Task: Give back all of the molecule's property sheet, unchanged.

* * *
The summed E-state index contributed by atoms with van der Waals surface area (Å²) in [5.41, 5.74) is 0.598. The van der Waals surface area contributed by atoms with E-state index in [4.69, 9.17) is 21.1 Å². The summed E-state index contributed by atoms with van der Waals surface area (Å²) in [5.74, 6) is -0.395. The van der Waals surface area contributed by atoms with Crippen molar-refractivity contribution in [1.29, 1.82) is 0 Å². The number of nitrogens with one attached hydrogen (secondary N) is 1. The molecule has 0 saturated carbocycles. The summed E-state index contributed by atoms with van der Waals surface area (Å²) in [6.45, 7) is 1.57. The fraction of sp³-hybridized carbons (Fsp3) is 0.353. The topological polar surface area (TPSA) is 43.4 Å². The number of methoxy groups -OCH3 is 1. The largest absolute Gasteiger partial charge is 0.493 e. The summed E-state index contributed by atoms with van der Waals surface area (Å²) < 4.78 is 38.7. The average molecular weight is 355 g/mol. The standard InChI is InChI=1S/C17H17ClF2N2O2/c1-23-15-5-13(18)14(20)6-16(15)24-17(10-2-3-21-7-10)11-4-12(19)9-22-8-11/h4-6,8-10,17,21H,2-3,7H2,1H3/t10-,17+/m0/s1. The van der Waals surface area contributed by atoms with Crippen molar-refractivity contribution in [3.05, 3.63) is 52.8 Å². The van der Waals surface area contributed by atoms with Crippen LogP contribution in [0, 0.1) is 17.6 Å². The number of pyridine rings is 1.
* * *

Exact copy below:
The summed E-state index contributed by atoms with van der Waals surface area (Å²) in [5.41, 5.74) is 0.598. The van der Waals surface area contributed by atoms with E-state index in [4.69, 9.17) is 21.1 Å². The summed E-state index contributed by atoms with van der Waals surface area (Å²) in [5.74, 6) is -0.395. The van der Waals surface area contributed by atoms with Crippen molar-refractivity contribution in [1.29, 1.82) is 0 Å². The number of nitrogens with one attached hydrogen (secondary N) is 1. The molecule has 0 saturated carbocycles. The summed E-state index contributed by atoms with van der Waals surface area (Å²) in [6.45, 7) is 1.57. The fraction of sp³-hybridized carbons (Fsp3) is 0.353. The topological polar surface area (TPSA) is 43.4 Å². The number of methoxy groups -OCH3 is 1. The largest absolute Gasteiger partial charge is 0.493 e. The summed E-state index contributed by atoms with van der Waals surface area (Å²) < 4.78 is 38.7. The average molecular weight is 355 g/mol. The standard InChI is InChI=1S/C17H17ClF2N2O2/c1-23-15-5-13(18)14(20)6-16(15)24-17(10-2-3-21-7-10)11-4-12(19)9-22-8-11/h4-6,8-10,17,21H,2-3,7H2,1H3/t10-,17+/m0/s1. The van der Waals surface area contributed by atoms with Crippen molar-refractivity contribution in [3.05, 3.63) is 52.8 Å². The van der Waals surface area contributed by atoms with Crippen LogP contribution in [0, 0.1) is 17.6 Å². The number of pyridine rings is 1.